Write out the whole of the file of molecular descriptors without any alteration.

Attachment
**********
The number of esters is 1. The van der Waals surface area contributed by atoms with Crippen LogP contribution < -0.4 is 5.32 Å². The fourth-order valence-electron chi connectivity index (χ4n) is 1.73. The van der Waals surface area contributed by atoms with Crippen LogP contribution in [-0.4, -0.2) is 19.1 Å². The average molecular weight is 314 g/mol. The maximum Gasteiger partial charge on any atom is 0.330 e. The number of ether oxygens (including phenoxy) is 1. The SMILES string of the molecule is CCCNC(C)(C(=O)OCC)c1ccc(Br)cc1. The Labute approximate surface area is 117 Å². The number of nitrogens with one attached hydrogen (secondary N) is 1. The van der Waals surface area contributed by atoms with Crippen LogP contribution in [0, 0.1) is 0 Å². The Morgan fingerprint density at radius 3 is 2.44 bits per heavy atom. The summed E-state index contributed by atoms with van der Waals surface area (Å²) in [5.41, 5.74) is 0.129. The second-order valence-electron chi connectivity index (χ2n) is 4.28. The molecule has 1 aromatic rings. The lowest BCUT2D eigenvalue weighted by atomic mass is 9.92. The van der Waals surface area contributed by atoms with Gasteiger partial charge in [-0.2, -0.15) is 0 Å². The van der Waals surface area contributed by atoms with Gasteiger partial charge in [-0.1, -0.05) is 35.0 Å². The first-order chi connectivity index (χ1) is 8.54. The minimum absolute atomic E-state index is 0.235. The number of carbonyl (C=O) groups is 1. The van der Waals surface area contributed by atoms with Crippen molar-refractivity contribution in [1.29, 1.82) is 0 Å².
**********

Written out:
The number of esters is 1. The van der Waals surface area contributed by atoms with Crippen LogP contribution < -0.4 is 5.32 Å². The fourth-order valence-electron chi connectivity index (χ4n) is 1.73. The van der Waals surface area contributed by atoms with Crippen LogP contribution in [-0.4, -0.2) is 19.1 Å². The average molecular weight is 314 g/mol. The maximum Gasteiger partial charge on any atom is 0.330 e. The number of ether oxygens (including phenoxy) is 1. The SMILES string of the molecule is CCCNC(C)(C(=O)OCC)c1ccc(Br)cc1. The Labute approximate surface area is 117 Å². The number of nitrogens with one attached hydrogen (secondary N) is 1. The van der Waals surface area contributed by atoms with Crippen LogP contribution in [0, 0.1) is 0 Å². The Morgan fingerprint density at radius 3 is 2.44 bits per heavy atom. The summed E-state index contributed by atoms with van der Waals surface area (Å²) in [5.41, 5.74) is 0.129. The second-order valence-electron chi connectivity index (χ2n) is 4.28. The molecule has 1 aromatic rings. The lowest BCUT2D eigenvalue weighted by atomic mass is 9.92. The van der Waals surface area contributed by atoms with Gasteiger partial charge in [-0.2, -0.15) is 0 Å². The van der Waals surface area contributed by atoms with Gasteiger partial charge in [-0.1, -0.05) is 35.0 Å². The first-order chi connectivity index (χ1) is 8.54. The minimum absolute atomic E-state index is 0.235. The number of carbonyl (C=O) groups is 1. The van der Waals surface area contributed by atoms with Crippen molar-refractivity contribution in [1.29, 1.82) is 0 Å².